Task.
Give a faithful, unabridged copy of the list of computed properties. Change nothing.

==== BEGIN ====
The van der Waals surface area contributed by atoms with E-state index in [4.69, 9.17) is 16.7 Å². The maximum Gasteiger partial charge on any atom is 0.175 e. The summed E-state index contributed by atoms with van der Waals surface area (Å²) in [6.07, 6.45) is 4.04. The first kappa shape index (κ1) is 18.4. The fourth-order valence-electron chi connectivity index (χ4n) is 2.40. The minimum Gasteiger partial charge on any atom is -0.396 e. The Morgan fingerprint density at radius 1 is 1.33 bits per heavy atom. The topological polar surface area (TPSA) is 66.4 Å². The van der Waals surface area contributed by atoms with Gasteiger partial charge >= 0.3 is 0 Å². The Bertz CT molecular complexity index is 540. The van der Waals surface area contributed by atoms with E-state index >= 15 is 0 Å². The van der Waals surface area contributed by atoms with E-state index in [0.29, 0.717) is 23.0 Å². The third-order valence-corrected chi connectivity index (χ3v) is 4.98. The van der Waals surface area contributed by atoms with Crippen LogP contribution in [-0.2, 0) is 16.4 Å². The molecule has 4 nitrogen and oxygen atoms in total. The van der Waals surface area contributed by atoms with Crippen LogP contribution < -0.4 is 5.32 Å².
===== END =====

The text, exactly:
The van der Waals surface area contributed by atoms with E-state index in [4.69, 9.17) is 16.7 Å². The maximum Gasteiger partial charge on any atom is 0.175 e. The summed E-state index contributed by atoms with van der Waals surface area (Å²) in [6.07, 6.45) is 4.04. The first kappa shape index (κ1) is 18.4. The fourth-order valence-electron chi connectivity index (χ4n) is 2.40. The minimum Gasteiger partial charge on any atom is -0.396 e. The Morgan fingerprint density at radius 1 is 1.33 bits per heavy atom. The topological polar surface area (TPSA) is 66.4 Å². The van der Waals surface area contributed by atoms with Gasteiger partial charge >= 0.3 is 0 Å². The Bertz CT molecular complexity index is 540. The van der Waals surface area contributed by atoms with E-state index >= 15 is 0 Å². The van der Waals surface area contributed by atoms with E-state index in [0.29, 0.717) is 23.0 Å². The third-order valence-corrected chi connectivity index (χ3v) is 4.98. The van der Waals surface area contributed by atoms with Crippen LogP contribution in [-0.2, 0) is 16.4 Å². The molecule has 4 nitrogen and oxygen atoms in total. The van der Waals surface area contributed by atoms with Crippen LogP contribution < -0.4 is 5.32 Å².